Social Media in the 1790s

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Jordan Taylor, a history professor at Smith College, writes, “Our familiar challenges with verification, fake news, irresponsible sharing, and partisan media would have been familiar  to those who lived through the tumultuous 1790s.”  She adds, “spend an hour with the newspapers of the 1790s and it will be easy to spot their similarities with our present media landscape.”

Read his entire piece here.

The Politicization of July 4th is as Old as the Republic

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Is Trump politicizing Independence Day with his military parade and “Salute to America” speech?  Of course he is.  And, as historian Shira Lurie reminds us, this practice dates back to the country’s founding.  Here is a taste of her Washington Post piece, “Why Democrats are wrong about Trump’s politicization of the Fourth of July“:

In the hours after The Washington Post broke the news, Democrats pounced on Trump for politicizing the national holiday. Rep. Gerald E. Connolly (D-Va.) denounced the president for “injecting partisan politics into the most nonpartisan sacred American holiday there is.” Three prominent congressional Democrats, including House Majority Leader Steny H. Hoyer (D-Md.), wrote a letter to the president describing the Fourth as a “nonpartisan and apolitical” day. “It is, therefore, unfortunate that you are considering a conflicting event, which would create the appearance of a televised, partisan campaign rally on the Mall at the public expense.”

But these claims are wrong. The Fourth has never been apolitical or nonpartisan. Americans have always used Independence Day to disguise political messaging in the cloak of patriotism. And often, these messages have contained the divisiveness and acrimony we have come to associate with Trump.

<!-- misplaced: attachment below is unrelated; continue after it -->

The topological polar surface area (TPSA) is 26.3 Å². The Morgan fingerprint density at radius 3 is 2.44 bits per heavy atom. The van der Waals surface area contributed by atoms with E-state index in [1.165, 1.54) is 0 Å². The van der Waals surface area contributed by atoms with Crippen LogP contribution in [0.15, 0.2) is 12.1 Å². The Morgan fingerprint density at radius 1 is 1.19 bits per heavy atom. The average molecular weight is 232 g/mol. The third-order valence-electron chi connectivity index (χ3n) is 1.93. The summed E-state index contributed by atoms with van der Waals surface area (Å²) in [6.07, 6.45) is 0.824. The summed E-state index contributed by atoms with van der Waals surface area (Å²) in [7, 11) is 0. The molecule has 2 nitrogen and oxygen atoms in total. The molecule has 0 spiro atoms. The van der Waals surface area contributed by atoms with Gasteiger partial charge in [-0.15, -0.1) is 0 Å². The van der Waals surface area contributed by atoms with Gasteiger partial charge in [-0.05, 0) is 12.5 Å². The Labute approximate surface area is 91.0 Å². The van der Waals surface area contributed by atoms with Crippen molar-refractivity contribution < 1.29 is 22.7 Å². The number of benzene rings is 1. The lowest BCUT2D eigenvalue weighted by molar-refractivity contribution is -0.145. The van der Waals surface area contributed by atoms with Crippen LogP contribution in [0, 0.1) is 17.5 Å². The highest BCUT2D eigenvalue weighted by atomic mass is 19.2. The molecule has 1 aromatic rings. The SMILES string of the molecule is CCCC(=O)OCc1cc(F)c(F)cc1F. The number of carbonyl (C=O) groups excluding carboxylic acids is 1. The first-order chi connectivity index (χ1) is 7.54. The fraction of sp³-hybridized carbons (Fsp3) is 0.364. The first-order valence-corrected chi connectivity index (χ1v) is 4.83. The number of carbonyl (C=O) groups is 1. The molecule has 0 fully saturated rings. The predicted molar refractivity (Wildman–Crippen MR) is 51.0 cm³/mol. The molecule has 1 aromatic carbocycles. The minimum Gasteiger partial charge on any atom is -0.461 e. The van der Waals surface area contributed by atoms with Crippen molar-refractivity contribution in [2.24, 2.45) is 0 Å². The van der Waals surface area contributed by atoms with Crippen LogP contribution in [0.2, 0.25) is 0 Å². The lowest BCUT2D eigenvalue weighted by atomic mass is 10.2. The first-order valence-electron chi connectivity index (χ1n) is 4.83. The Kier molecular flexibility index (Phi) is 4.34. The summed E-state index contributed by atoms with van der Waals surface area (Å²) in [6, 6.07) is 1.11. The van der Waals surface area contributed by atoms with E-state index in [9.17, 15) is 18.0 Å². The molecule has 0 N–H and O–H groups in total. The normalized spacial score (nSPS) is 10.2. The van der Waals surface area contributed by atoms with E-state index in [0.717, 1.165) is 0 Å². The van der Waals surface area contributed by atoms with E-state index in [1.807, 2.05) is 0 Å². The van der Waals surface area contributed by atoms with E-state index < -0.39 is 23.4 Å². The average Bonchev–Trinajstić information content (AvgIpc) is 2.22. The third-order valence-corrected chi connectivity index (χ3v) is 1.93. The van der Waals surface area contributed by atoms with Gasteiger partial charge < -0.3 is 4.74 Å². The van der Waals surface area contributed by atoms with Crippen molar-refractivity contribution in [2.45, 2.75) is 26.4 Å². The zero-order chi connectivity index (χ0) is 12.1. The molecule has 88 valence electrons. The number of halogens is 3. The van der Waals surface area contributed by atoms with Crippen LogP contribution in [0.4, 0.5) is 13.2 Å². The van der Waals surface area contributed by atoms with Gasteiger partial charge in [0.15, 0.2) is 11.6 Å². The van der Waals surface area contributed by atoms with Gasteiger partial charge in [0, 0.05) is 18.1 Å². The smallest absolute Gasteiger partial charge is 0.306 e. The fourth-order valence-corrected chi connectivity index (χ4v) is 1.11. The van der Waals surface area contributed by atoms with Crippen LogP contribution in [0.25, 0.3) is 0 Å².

Politicization of the Fourth of July began even before the United States was a country. During the War of Independence, officials used the anniversary of Congress’s adoption of the Declaration of Independence as an opportunity to bolster anti-British sentiment. They rallied support for the Patriots’ cause with toasts, orations, militia drills and fireworks. In the postwar years, the day transformed into a civics lesson, with Americans extolling the benefits of republican government and, later, the Constitution.

As soon as political parties developed in the 1790s, partisans began capitalizing on the nation’s birthday as well. Local leaders hosted rival Fourth of July celebrations and positioned their parties as the “true” inheritors of the American Revolution’s legacy. Occasionally they came to blows as each side vied for control over the crowds and public spaces in their communities.

Read the rest here.

“Hamilton” Finds Its Way into My U.S. Survey Course

As I posted earlier this week, I am teaching a course on the “Age of Hamilton” in the Fall.  We will be discussing the history behind the Broadway musical “Hamilton” and I will be making extensive use of the soundtrack.

As I prepare the course, I have tried-out a few Hamilton songs in my United States Survey to 1865 course this semester (Spring 2019).  For example, I used the song “You’ll Be Back” to introduce my students to the deeply embedded royal culture in the colonies on the eve of the American Revolution:

We are now covering the 1790s in the course.  On Wednesday I used the soundtrack to help my students make sense of Hamilton’s debt assumption plan and the Jefferson/Madison opposition to it.  These two songs were very helpful:

I will probably use one more Hamilton song next week when I lecture about U.S. foreign policy in the late 1780s and 1790s:

Not all the “Hamilton” songs work well in a U.S. Survey course (largely because many of them are historically inaccurate), but I have found that several songs bring to life the debates between Federalists and Democratic-Republicans and help my students make sense of this material.

How to Build a History Course Around “Hamilton: An American Musical”

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Reeve Hutson of Duke University explains how to do it.  Here is a taste from his piece at Panorama:

To my surprise, Hamilton proved a wonderful foil for studying the Revolutionary era—because the students love it; because it’s so good as a musical; and not least because it’s so bad as an interpretation of the Revolution. Those of you who have heard or seen the musical know just how many problems are contained in it: the belief in American exceptionalism; the assumption of a natural, already-existing American nation that pre-dated the Revolution; the faith in American national innocence (with the prominent exception of slavery and the subordination of women); the association of American-ness with upward social mobility; the notion that the Revolutionary movement was singular and united; the assumption that the story of the Revolution was the story of the “founding fathers”; the belief that the Federalists embraced what we twenty-first-century audiences would recognize as “democracy” (again, except for the disenfranchisement of women and people of color).